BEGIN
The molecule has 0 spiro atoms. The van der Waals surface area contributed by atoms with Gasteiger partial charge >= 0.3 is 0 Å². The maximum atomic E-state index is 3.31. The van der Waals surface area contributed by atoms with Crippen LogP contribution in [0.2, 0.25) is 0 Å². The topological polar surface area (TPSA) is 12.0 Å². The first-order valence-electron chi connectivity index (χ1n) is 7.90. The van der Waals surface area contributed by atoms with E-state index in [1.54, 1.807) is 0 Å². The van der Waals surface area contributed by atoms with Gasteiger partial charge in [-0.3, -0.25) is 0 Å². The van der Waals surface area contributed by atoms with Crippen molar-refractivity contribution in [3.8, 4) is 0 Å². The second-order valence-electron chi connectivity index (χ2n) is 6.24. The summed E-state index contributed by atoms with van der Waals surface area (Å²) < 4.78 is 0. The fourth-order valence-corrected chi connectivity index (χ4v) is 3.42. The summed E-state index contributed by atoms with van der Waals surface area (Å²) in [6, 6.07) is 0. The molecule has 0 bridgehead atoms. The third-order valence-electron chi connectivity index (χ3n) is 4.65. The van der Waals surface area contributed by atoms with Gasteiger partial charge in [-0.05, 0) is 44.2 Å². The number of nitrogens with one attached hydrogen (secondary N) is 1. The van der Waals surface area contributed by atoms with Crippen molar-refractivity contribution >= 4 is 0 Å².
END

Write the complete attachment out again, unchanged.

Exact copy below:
The molecule has 0 spiro atoms. The van der Waals surface area contributed by atoms with Gasteiger partial charge >= 0.3 is 0 Å². The maximum atomic E-state index is 3.31. The van der Waals surface area contributed by atoms with Crippen LogP contribution in [0.2, 0.25) is 0 Å². The topological polar surface area (TPSA) is 12.0 Å². The first-order valence-electron chi connectivity index (χ1n) is 7.90. The van der Waals surface area contributed by atoms with E-state index in [1.54, 1.807) is 0 Å². The van der Waals surface area contributed by atoms with Gasteiger partial charge in [-0.3, -0.25) is 0 Å². The van der Waals surface area contributed by atoms with Crippen molar-refractivity contribution in [3.8, 4) is 0 Å². The second-order valence-electron chi connectivity index (χ2n) is 6.24. The summed E-state index contributed by atoms with van der Waals surface area (Å²) < 4.78 is 0. The fourth-order valence-corrected chi connectivity index (χ4v) is 3.42. The summed E-state index contributed by atoms with van der Waals surface area (Å²) in [6, 6.07) is 0. The molecule has 0 bridgehead atoms. The third-order valence-electron chi connectivity index (χ3n) is 4.65. The van der Waals surface area contributed by atoms with Gasteiger partial charge in [-0.05, 0) is 44.2 Å². The number of nitrogens with one attached hydrogen (secondary N) is 1. The van der Waals surface area contributed by atoms with Crippen molar-refractivity contribution >= 4 is 0 Å².